Japanese Grammar Fundamentals: Declarative Sentences

Welcome to our first grammar lesson on the site.  In today’s lesson we’re going to kick things off with one of the most fundamental elements of Japanese sentence structure: the Declarative Sentence.

Declarative Sentence Basics

Declarative sentences are used to state facts in a direct manner.  The following examples are declarative sentences:

Watashi wa Paul desu.
I am Paul.
Watashi wa Amerika-jin desu.
I am an American.

To change a declarative sentence into a question, add the question mark particle か (ka) to the end:

Watashi wa Paul desu ka?
Am I Paul?
Watashi wa Amerika-jin desu ka?
Am I an American?

While this set of examples may seem a bit unnatural since they’re in the first person, we can change them to the second person by changing the word for “I” (わたし watashi) into the word for “you” (あなた anata), or replacing it with the name of whomever we wish to address the question to:

Anata wa Paul desu ka?
Are you Paul?
Anata wa Amerika-jin desu ka?
Are you an American?

So to recap, the structure for the most basic declarative sentences in Japanese is as follows:

A + は + B + です。
A + wa + B + desu.

Where A is the person, place, or thing you are talking about and B is the predicate containing the attribute you wish to attach to A.  です “Desu” is the polite form of the Japanese verb for “to be”.

A is followed by the grammatical particle “wa” (written as は).  Particles in Japanese are used to identify the role played by the preceding word in the sentence.  “Wa” is what is known as the “subject marker”.  It is being used to indicate the subject of the sentence in a broad sense.  We’ll cover more on this topic in a later lesson.

Declarative Sentences with Verbs Other Than Desu

Declarative sentences aren’t limited to using です “desu” for their verbs.  Any verb can work here.  Let’s look at the following two sentences:

Raphael wa Nihongo wo benkyou shimasu.
Raphael studies Japanese.
Sensei wa sushi wo tabemasu.
The teacher eats sushi.

Many times when using a verb other than です “desu” there is a direct object involved, which is affected by the action being performed.  In the first sentence, Japanese is what is being studied; in the second sentence sushi is what is being eaten.

Answering Yes/No Questions

Questions derived from declarative sentences often lend themselves to yes/no answers.  While a simple はい “hai” works for “yes” and いいえ “iie” for “no”, sometimes we want to restate the sentence for clarity or to make a correction.

Continuing the theme of introductions, one question that might come up during an introduction is one’s nationality.  Consider the following question:

John wa Furansu-jin desu ka?
Is John French?

If John is French, then we’d reply as follows:

Hai, John wa Furansu-jin desu.
Yes, John is French.

As you can see, we dropped the question particle か (ka) at the end of the sentence and added はい (hai, “yes”) to the beginning.  If someone were asking the question about me (e.g. “Anata wa Furansu-jin desu ka?”) then we would also change the pronoun as appropriate (in this case, “Hai, watashi wa Furansu-jin desu.”

If John is not French, however, then we have two choices.

Option 1: Add いいえ (iie, “no”) to the start of the sentence and negate the verb:

Iie, John wa Furansu-jin de wa arimasen.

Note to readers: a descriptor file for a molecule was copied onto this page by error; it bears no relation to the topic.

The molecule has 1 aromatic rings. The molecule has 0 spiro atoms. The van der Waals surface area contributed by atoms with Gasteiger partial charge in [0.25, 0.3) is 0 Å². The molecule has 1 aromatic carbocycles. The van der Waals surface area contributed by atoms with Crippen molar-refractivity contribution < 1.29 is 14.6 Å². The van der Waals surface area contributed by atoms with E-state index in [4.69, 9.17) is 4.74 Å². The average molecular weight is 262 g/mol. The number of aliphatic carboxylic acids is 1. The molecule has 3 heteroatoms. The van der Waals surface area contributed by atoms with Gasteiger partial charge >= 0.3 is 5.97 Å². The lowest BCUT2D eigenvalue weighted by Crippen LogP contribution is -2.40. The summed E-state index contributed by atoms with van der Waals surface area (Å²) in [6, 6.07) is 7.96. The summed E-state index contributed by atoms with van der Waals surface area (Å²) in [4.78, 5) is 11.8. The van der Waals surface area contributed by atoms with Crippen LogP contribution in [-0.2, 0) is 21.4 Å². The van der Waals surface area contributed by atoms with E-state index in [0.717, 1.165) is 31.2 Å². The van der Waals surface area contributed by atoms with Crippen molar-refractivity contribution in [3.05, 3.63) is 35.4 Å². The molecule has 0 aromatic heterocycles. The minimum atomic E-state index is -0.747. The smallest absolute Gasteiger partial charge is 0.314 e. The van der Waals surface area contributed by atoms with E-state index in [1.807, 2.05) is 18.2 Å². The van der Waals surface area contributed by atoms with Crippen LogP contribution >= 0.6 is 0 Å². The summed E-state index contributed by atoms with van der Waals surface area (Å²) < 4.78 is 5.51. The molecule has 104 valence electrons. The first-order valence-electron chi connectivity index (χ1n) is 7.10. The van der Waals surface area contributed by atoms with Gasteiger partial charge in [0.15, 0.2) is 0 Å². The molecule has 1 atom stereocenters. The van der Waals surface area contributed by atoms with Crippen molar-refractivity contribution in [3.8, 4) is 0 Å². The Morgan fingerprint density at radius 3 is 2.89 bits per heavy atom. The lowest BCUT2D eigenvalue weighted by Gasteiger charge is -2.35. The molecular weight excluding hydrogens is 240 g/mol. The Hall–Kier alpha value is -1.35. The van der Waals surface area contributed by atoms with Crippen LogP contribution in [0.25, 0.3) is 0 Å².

No, John is not French.

We’ll cover how to negate verbs in a later lesson once we’ve established more of a foundation.  For now, let’s look at our second choice.

Option 2: Add いいえ (iie, “no”) to the start of the sentence and restate the question using the corrected fact:

Iie, John wa Amerika-jin desu.
No, John is American.

Side Topic: Nationalities!

Nationality in Japanese is fairly straightforward.  If you know the name of the country, all you need to do is add the -person suffix じん (“-jin”) to the country and you have the nationality.

Most country names in Japanese are direct borrowings from English, however the names of some of Japan’s neighbors and a couple of the countries that Japan interacted with heavily up through the Meiji period (1868-1912) have forms that are different from what we’re used to seeing in English.  Here are some of the most common ones:

Country (English) Country (Japanese) Nationality
Japan にほん
America アメリカ
England/Great Britain イギリス
France フランス
Germany ドイツ
China ちゅうごく
South Korea かんこく
Brazil ブラジル

Did we miss your nationality?  Mention it in the comments and we’ll add it to the list!


In order of appearance

  • わたし (watashi) I
  • です (desu) to be
  • アメリカじん (Amerika-jin) American
  • あなた (anata) you
  • にほんご (Nihon-go) Japanese (language)
  • べんきょうする (benkyou suru) to study
  • せんせい (sensei)
  • すし (sushi) sushi
  • べる (taberu) to eat
  • フランスじん (Furansu-jin) French (nationality)
  • はい (hai) yes
  • いいえ (iie) no
  • アメリカ (Amerika) America
  • イギリス (Igirisu) England/Great Britain
  • イギリスじん (Igirisu-jin) English/British (nationality)
  • フランス (Furansu) France
  • ドイツ (Doitsu) Germany
  • ドイツじん (Doitsu-jin) German (nationality)
  • かんこく (Kankoku) South Korea
  • かんこくじん (Kankoku-jin) South Korean
  • ブラジル (Burajiru) Brazil
  • ブラジルじん (Burajiru-jin) Brazilian


Thanks for checking out our first lesson!  If you have any suggestions on how to improve things or topics you’d like us to write about, please feel free to mention them in the comments!

Be sure to check back in next week when we discuss how to talk about “this” and “that” in Japanese!

Kanji Usage Data

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Paul Baptist

Japanese linguist, web developer, bassist, teacher, and long-time anime fan.